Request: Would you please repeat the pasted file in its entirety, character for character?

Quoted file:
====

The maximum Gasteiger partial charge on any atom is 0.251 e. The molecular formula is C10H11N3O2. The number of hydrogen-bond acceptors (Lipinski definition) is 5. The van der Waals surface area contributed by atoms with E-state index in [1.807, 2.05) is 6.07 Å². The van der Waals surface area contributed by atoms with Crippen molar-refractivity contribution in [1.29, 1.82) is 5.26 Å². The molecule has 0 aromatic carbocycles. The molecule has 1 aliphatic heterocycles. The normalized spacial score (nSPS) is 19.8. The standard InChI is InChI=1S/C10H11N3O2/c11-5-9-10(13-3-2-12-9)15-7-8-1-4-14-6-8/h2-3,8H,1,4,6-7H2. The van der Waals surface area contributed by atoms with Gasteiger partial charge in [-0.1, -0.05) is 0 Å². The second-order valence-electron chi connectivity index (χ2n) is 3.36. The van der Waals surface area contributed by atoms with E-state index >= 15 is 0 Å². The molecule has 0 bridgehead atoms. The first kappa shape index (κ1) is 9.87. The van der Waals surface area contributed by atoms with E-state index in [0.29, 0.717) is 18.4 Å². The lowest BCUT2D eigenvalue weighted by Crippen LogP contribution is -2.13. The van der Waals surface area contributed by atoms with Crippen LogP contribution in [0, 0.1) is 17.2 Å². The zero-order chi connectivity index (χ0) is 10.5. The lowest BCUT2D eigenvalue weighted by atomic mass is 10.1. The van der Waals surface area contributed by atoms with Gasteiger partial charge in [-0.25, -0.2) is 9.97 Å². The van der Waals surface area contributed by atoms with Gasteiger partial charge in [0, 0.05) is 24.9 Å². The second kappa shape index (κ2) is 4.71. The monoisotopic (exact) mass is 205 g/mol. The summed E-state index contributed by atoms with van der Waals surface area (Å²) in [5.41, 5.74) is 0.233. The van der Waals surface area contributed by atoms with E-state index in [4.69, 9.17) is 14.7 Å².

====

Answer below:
The maximum Gasteiger partial charge on any atom is 0.251 e. The molecular formula is C10H11N3O2. The number of hydrogen-bond acceptors (Lipinski definition) is 5. The van der Waals surface area contributed by atoms with E-state index in [1.807, 2.05) is 6.07 Å². The van der Waals surface area contributed by atoms with Crippen molar-refractivity contribution in [1.29, 1.82) is 5.26 Å². The molecule has 0 aromatic carbocycles. The molecule has 1 aliphatic heterocycles. The normalized spacial score (nSPS) is 19.8. The standard InChI is InChI=1S/C10H11N3O2/c11-5-9-10(13-3-2-12-9)15-7-8-1-4-14-6-8/h2-3,8H,1,4,6-7H2. The van der Waals surface area contributed by atoms with Gasteiger partial charge in [-0.1, -0.05) is 0 Å². The second-order valence-electron chi connectivity index (χ2n) is 3.36. The van der Waals surface area contributed by atoms with E-state index >= 15 is 0 Å². The molecule has 0 bridgehead atoms. The first kappa shape index (κ1) is 9.87. The van der Waals surface area contributed by atoms with E-state index in [0.29, 0.717) is 18.4 Å². The lowest BCUT2D eigenvalue weighted by Crippen LogP contribution is -2.13. The van der Waals surface area contributed by atoms with Crippen LogP contribution in [0, 0.1) is 17.2 Å². The zero-order chi connectivity index (χ0) is 10.5. The lowest BCUT2D eigenvalue weighted by atomic mass is 10.1. The van der Waals surface area contributed by atoms with Gasteiger partial charge in [-0.25, -0.2) is 9.97 Å². The van der Waals surface area contributed by atoms with Gasteiger partial charge in [0, 0.05) is 24.9 Å². The second kappa shape index (κ2) is 4.71. The monoisotopic (exact) mass is 205 g/mol. The summed E-state index contributed by atoms with van der Waals surface area (Å²) in [5.41, 5.74) is 0.233. The van der Waals surface area contributed by atoms with E-state index in [4.69, 9.17) is 14.7 Å².